Mon, Jul 24, 2006 - Page 8 News List

Letter: Nation at a crossroads

By Rao Kok-Sian

Taiwan is at the crossroads again. While the agenda that the KMT and PFP have pursued is neither new nor accepted by the majority of Taiwanese people, the pan-blues want us to believe that we have nowhere to go at this juncture.

They argue that the Democratic Progressive Party (DPP) is more corrupt than the KMT. Some from the pan-green camp have even started dancing to their tune, and called for the resignation of President Chen.

The pan-blue noise has been so loud because there has been little media coverage of alternative voices.

And the alternative is to move on from this crossroad. By so doing, the Taiwanese people will show the world that the nation has completed the first stage on the road to democracy.

In the last few years the nation has, under the Chen administration, achieved much. One achievement, whether we like it or not, is judicial independence.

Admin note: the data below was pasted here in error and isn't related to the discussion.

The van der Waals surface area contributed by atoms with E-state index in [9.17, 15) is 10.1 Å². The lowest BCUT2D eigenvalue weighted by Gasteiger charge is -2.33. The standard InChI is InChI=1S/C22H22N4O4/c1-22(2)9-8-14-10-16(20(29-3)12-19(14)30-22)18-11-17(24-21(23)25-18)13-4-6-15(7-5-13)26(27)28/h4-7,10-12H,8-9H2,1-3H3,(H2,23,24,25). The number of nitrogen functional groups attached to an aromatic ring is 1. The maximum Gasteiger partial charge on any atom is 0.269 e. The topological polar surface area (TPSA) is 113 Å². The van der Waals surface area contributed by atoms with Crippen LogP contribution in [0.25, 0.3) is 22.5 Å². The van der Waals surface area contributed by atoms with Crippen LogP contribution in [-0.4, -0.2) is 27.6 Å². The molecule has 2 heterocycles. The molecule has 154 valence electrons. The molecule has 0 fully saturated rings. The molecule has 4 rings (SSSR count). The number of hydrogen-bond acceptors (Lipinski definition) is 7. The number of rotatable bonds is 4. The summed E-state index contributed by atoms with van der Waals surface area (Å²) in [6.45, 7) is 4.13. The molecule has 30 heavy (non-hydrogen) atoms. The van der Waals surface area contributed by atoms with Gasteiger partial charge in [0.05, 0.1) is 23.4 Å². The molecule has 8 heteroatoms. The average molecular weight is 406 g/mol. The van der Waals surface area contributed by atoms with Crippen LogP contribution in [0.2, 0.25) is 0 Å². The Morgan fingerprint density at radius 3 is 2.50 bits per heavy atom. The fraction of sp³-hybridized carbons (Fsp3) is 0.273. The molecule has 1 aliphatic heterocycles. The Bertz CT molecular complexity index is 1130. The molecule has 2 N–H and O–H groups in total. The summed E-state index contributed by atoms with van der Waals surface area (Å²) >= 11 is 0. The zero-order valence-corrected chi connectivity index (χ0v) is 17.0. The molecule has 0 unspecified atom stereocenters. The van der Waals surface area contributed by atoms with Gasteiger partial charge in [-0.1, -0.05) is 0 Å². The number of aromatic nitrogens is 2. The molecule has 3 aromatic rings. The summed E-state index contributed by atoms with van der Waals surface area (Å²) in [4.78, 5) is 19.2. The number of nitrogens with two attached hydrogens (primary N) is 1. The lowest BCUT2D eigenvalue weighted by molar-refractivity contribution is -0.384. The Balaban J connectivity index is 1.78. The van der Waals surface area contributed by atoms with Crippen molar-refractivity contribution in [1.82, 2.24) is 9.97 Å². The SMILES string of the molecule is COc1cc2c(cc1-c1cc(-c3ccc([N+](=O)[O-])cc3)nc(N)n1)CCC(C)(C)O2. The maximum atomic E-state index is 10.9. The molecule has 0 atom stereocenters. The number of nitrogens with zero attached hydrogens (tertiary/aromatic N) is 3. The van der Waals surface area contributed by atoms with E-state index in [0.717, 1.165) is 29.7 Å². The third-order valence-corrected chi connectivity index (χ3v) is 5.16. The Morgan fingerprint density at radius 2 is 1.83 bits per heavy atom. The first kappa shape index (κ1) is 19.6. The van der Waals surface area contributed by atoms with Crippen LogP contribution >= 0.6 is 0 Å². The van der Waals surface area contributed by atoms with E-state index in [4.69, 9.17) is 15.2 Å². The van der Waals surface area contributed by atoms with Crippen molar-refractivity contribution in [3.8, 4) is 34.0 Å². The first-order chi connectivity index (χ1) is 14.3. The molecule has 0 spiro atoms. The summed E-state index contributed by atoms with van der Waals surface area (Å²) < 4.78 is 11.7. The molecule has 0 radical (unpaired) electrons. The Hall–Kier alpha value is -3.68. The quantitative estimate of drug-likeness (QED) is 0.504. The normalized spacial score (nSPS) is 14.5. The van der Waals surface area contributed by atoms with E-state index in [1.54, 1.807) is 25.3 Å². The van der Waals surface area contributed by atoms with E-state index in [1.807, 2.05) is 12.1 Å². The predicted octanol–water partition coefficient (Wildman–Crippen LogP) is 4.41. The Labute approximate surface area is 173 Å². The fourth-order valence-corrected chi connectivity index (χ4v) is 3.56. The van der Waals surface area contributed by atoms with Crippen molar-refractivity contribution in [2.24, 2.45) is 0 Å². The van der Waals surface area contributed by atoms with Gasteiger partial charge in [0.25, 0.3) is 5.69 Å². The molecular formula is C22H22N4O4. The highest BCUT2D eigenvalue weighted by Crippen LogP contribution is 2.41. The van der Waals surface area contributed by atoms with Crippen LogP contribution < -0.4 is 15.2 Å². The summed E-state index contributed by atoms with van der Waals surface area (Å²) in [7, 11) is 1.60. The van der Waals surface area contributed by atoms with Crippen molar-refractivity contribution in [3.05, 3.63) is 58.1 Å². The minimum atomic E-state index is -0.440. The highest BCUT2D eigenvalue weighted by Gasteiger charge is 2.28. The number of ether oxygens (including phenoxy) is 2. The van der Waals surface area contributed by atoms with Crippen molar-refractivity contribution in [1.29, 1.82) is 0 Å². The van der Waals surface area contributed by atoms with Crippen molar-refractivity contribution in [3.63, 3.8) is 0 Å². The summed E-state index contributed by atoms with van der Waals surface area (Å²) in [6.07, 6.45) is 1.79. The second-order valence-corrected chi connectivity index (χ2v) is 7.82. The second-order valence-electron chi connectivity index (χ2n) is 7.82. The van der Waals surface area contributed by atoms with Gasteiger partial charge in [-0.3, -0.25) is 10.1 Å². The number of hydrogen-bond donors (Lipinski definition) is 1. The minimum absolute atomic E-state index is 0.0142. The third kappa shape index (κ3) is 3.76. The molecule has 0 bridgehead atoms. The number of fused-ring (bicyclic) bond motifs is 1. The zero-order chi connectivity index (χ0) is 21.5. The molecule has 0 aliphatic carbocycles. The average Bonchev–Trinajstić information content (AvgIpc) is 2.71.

Now, it is up to Taiwan to step up to the second stage, and the upgrade is also an important one.

The choice on this crossroads for Taiwan is obvious: Do we want to continue the democratic transformation to a normal society, or do we want retreat from it and accept the authoritarian habits that once dominated the nation under the KMT.

The Taiwanese have been unfairly treated for the past half century, and authoritarian habits are hard to cast off. The recent scandals surrounding Chen's family have placed the notion of individual responsibility on trial. Some want to see the results of the insider trading investigation and the Sogo saga before they cast judgment on Chen, while many others believe he is guilty by association.

Individual responsibility is seldom encouraged in Chinese culture. We have to learn to accept this burden in a normal society: that one has to be responsible for his or her behavior, but not that of his or her relatives or boss.

We should expect the Taiwanese to view their society in this way, and behave accordingly.

On the other hand, our leaders should should aspire to further several principles, such as justice, equality and fairness. Maybe it is too late to expect these qualities of Chen.

Over the next two years, Taiwanese must demand that their government help promote a society which is just, equal and fair.

If Chen cannot deliver, we will have to turn to someone who can in 2008.

Rao Kok-Sian

Winchester, Massachusetts

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